PLEASE NOTE: Southeast Sailboats is closed from 13-23 April.Southeast Sailboats will be competing at the Spanish EuroMasters event. 

Orders placed will be shipped commencing
the 24th April.

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These new soft shackles have been specially designed for your deck blocks. Soft attaching the deck blocks ensures that the block can find the optimum angle, especially when reaching or running.   Available for Harken 29mm and Allen 30mm block, you can buy just the soft shackles or a kit including the blocks… see more here

 

  • 1 min read

Typical of an Olympic year, the World Championships were held early as part of a season culminating with the Olympics in summer. For the sailors it’s not just another year, it has a different feeling of momentum and pressure about it. For some it’s the last chance to become World Champion, for others it’s a fight for Olympic selection against their own team or for others their very first attempt at the most competitive sailing race it’s possible to do.

The 2020 World Championships were held at Sandringham Yacht Club on the Eastern edge of Port Phillip Bay. At an initial glance on Google Maps, one could be forgiven for thinking that it would be lake sailing, but in reality the enclosed bay is huge – 50 miles at its widest point. When sailing out the marina into huge steep breaking waves it felt like more like the North Atlantic.

Seeing as the Worlds were in February a lot of sailors, myself included, opted to do a month of training before the event began, rather than training in Europe as I usually do. Flying shortly after New Year, I jumped from a bleak British winter to a hot and ever-so-slightly smoky Australian summer.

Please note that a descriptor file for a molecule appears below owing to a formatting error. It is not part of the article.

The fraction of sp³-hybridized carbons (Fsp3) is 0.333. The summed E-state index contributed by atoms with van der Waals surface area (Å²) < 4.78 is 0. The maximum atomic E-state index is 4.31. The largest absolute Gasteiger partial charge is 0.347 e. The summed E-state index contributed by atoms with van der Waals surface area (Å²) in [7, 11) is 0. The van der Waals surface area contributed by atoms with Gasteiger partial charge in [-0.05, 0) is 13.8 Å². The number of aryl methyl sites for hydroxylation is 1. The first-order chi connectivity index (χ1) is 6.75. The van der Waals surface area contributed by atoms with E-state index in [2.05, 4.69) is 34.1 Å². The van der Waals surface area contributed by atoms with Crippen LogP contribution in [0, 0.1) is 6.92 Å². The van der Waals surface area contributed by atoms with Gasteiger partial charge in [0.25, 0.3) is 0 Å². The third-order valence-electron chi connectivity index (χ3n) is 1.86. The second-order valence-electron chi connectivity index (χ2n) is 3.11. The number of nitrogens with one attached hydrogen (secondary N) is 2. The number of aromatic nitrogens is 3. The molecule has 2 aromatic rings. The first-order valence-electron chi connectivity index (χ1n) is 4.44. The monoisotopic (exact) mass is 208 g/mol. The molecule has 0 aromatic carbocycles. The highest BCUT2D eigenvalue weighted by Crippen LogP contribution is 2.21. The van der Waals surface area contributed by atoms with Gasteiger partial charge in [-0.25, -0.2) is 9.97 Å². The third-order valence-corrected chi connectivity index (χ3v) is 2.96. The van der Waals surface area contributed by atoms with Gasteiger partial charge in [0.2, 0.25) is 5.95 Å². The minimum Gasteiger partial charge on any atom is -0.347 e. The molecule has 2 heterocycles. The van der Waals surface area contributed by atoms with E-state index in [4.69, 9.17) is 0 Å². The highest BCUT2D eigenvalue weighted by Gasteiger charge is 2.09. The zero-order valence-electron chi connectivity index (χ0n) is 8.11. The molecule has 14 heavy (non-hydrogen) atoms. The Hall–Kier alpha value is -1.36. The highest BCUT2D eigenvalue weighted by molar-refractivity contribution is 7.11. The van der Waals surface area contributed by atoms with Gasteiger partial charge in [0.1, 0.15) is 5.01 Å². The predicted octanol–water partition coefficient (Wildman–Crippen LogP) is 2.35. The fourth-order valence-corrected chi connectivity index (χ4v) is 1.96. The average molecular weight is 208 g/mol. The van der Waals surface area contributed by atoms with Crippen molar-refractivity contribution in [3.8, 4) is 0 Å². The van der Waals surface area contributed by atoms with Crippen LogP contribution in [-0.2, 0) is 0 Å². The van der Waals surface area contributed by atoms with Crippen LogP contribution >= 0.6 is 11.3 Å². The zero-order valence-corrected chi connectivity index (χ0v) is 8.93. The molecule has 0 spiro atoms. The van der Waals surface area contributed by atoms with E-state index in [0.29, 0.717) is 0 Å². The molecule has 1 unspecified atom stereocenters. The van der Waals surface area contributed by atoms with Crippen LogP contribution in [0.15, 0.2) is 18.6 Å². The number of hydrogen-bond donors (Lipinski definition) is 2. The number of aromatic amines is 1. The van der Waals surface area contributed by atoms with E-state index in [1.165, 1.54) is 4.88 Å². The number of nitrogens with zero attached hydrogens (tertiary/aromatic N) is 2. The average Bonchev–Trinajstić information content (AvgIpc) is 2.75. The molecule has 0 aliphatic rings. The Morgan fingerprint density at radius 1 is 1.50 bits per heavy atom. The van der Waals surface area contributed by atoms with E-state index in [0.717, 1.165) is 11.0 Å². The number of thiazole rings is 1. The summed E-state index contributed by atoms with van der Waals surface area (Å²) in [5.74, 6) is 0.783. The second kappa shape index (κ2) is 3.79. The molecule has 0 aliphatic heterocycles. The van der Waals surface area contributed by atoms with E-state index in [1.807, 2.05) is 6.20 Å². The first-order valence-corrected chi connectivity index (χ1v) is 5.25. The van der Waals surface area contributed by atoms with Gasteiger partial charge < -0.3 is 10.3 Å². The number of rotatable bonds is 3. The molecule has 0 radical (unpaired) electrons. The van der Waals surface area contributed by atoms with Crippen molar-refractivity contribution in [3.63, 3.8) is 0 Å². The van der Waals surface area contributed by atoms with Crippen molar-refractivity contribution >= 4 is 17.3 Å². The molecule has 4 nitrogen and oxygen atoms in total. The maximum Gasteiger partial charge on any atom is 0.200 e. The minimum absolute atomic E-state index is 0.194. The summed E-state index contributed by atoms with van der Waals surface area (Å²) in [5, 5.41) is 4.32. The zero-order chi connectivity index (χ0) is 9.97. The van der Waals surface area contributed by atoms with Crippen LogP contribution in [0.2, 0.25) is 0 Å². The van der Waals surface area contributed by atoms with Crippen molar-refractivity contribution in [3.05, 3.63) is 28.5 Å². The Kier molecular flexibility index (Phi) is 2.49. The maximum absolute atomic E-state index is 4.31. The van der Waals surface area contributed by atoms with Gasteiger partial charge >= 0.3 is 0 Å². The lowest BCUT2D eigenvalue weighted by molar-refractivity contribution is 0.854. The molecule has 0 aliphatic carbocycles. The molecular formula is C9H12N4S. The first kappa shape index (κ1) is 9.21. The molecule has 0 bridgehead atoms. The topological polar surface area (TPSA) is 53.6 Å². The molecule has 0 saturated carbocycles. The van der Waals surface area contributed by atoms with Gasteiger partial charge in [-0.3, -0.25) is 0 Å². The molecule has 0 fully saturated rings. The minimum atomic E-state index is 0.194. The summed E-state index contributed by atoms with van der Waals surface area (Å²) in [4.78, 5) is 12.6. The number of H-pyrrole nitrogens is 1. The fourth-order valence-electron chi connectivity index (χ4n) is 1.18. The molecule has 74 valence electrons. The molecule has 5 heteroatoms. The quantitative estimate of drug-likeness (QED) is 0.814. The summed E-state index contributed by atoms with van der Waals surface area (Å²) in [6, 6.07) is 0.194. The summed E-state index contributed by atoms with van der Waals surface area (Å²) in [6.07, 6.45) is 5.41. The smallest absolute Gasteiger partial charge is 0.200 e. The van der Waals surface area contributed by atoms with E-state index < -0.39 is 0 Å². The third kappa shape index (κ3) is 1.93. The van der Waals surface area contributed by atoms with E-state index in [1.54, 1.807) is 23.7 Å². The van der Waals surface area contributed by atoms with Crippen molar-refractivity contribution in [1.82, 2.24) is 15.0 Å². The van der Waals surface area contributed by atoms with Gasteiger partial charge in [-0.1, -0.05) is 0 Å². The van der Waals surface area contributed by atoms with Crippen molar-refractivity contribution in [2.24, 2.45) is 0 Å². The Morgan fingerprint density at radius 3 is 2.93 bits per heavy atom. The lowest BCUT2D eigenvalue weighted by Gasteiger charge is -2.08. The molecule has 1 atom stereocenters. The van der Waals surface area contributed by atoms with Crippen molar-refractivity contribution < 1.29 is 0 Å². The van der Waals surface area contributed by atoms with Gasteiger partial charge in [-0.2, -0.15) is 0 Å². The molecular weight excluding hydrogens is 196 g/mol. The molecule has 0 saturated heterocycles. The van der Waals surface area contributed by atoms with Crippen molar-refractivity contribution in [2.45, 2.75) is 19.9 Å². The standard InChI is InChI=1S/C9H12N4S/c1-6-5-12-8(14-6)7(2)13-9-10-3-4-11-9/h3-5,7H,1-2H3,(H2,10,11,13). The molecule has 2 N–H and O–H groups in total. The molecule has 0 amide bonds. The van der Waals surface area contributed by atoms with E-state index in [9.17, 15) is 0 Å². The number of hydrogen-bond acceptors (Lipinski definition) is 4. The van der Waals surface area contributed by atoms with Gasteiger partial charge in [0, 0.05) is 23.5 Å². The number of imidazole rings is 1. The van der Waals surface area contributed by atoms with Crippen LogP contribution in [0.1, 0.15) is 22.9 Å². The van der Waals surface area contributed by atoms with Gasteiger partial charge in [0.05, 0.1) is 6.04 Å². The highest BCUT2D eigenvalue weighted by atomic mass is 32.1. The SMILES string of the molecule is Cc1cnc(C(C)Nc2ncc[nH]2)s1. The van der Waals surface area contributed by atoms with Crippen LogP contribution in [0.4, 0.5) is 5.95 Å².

Sail Melbourne regatta was held in January as a very high quality “warm-up” regatta. We had a reasonable amount of strong winds over 5 days, sailing ashore more than once in thunderstorms and torrential rain. In what I can only consider as a grade A unforgiveable error (self-proclaimed arbitrary scale for rating my mistakes), I got a BFD in race 1. Even for an event where the main goal is to try and get a handle on a particular venue and get a little bit faster, it is still very annoying. After this I settled into the racing and tried to take the opportunity to get better at starting. In the end I finished a rather unemphatic 22nd. Whilst the regatta felt tough, only 5 of the top 10 in Sail Melbourne were in the top 10 at the Worlds, and just one person won a medal at both events.

Following on from the regatta I had a whole host of things to work on. When I first envisioned the trip before travelling, all 6 weeks of it, it seemed like an abundance of time to train and improve, however I always felt this day-to-day feeling of urgency to get things done. Every day there were different conditions to sail in, different weak areas that I might be able to address and different guys to train with. Some days were good, a real confidence boost from speed runs or small races where I could beat really good guys, other days were more debilitating for my confidence.

A week before the regatta I handed back my charter boat that I had used for a month and picked up a brand new boat for the Worlds – one of 130, that I was to use for the Worlds. It’s definitely an anxious time when all the sailors arrive on that day to collect their boats. Concerned faces staring down gudgeons, trailing edges of foils, masts, gunnels or you name it, everyone wants to know that there is nothing visibly wrong, for their head as much as anything else.

Travelling all around the World to sail, as I am so fortunate to do, one thing I regularly hear is the sentiment – “Oh this weather? This isn’t normal!”. Ironically the last 3 days of training before the regatta were those exact days, with a howling offshore Easterly that wasn’t going to reappear during the regatta I took a few rest days, which was lovely.